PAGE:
Happy Agent Monday, folks! If you’re like me, you are sitting there blinking, saying, “AUGUST? Already???” But we are already getting slightly shorter days, cooler nights and those cicadas are buzzing as if to say “hur-ry hur-ry hur-ry.” So now’s the time to squeeze in your summer moments, and to revisit those writerly goals. Like many writers, you may have set aside summer to finish up work on a book and get it ready for subbing to an agent. And in writer world, September seems to be the time for submission ACTION. Inboxes explode with query letters, agents quicken their steps, editors perk up in their chairs ready to find the next “one.” Is it your book? Truthfully, I see a lot of pretty cool ideas in my own agent inbox, but I also send out a ton of rejections. So today, as you ready yourself for your own submission adventures, I’d like to talk a bit about how a great book is much more than an idea.
So here’s the thing. A great idea will make me nod and read on, hoping upon hope that you can pull it off. But all too often, writers don’t pull it off. Here are some things that get in the way and quickly yield a rejection:
Reaching out to an agent is, in fact, applying for a professional position in a business relationship. If you label yourself as unprofessional, I’m not going to work with you no matter how cool your idea is. Sending out mass email queries where you don’t even have the courtesy of addressing me by name? How would that go down if you were applying for a job? Not good. Query letter and manuscript riddled with poor punctuation, spelling, grammar? This is a WRITING JOB, so also not good. Acting like an a-hole in your query? (Saying things like, “You’d be lucky to have me,” or “I know all you agents aren’t going to answer me and only take on people who pay you off, but…” etc.) I’m not going to work with you. The end.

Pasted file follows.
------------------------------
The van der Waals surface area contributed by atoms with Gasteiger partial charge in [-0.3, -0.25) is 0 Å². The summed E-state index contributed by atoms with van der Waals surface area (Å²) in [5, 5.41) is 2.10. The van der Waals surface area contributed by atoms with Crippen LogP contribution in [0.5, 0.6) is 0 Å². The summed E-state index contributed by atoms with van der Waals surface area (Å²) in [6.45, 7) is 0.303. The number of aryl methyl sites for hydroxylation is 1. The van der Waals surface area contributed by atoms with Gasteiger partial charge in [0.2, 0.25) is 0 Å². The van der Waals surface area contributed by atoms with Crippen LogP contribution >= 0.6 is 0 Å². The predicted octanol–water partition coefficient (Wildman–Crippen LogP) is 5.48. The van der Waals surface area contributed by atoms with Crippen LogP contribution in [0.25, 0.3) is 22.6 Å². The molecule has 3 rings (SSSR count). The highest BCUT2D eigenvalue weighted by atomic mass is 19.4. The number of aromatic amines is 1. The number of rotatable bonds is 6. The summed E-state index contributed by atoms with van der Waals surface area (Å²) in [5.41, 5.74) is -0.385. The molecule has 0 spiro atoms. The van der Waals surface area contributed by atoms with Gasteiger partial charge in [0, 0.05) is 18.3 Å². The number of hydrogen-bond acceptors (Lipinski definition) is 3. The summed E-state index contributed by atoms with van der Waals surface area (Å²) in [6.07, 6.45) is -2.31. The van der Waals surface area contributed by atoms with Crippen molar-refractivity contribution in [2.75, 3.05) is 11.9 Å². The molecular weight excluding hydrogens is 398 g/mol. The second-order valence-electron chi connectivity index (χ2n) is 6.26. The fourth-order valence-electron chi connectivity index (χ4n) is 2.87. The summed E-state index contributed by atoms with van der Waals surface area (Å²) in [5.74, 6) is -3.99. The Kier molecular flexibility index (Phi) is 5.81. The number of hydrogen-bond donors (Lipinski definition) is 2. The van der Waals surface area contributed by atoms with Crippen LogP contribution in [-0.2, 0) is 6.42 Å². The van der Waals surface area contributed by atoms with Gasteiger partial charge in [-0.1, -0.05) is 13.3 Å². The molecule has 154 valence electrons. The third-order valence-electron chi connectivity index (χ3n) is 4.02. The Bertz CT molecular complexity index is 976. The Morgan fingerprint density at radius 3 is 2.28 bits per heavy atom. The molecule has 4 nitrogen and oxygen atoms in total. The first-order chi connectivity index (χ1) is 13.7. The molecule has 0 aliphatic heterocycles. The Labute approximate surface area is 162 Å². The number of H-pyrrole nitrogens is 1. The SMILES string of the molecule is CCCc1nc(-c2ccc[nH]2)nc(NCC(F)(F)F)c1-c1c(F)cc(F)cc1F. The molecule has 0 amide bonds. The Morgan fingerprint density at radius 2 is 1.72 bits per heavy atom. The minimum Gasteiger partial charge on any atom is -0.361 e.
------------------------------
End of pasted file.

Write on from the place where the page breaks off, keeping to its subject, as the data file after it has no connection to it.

2. Poor Writing
The greatest idea in the world can’t overcome poor writing. Clunky dialogue. Awkward word choices. Amateur mistakes such as info dumping in the beginning pages or starting the book at a point long before the real story kicks in. Going off on irrelevant tangents. And the worst crime of all: being boring. Again: the end.
3. Good Writing, But…
Sometimes the idea is great and writing is smooth and clean in those first 20 pages that come with the query letter. Okay, I’ll bite and ask for the full manuscript. BUT, here’s where, once again, you need to deliver more than that great idea. Much more. More than adequate writing. Over the course of the novel, I frequently see serious structure problems. The story drags or veers seriously off course, leaving the reader far behind. The book needs to get even better, more interesting, more intense as I read. Somehow writers often drop the ball after that great start. Things get predictable, or repetitive, or the elements that drew me in at the start are forgotten. These are the manuscripts that I fail to finish. And it’s a shame. The idea and the start looked so promising…
You need to bring your A-game if you are intent on getting an agent and cracking those top publishing markets. So remember that a book is an investment in time, not just for you the writer, but, more importantly, for your readers. You need so much more than just a cool idea.
Give your manuscript and query letter a really close look and tight edit. Bring me your very best. Draw me in and keep me enthralled till that very last word.
And hur-ry hur-ry hur-ry. September is on its way!
*Marie is an Associate Agent at the Jennifer De Chiara Literary Agency in New York City. To keep up with all her posts, subscribe to her site by clicking on the “Subscribe to Marie’s site here” link located on her page on the upper left margin.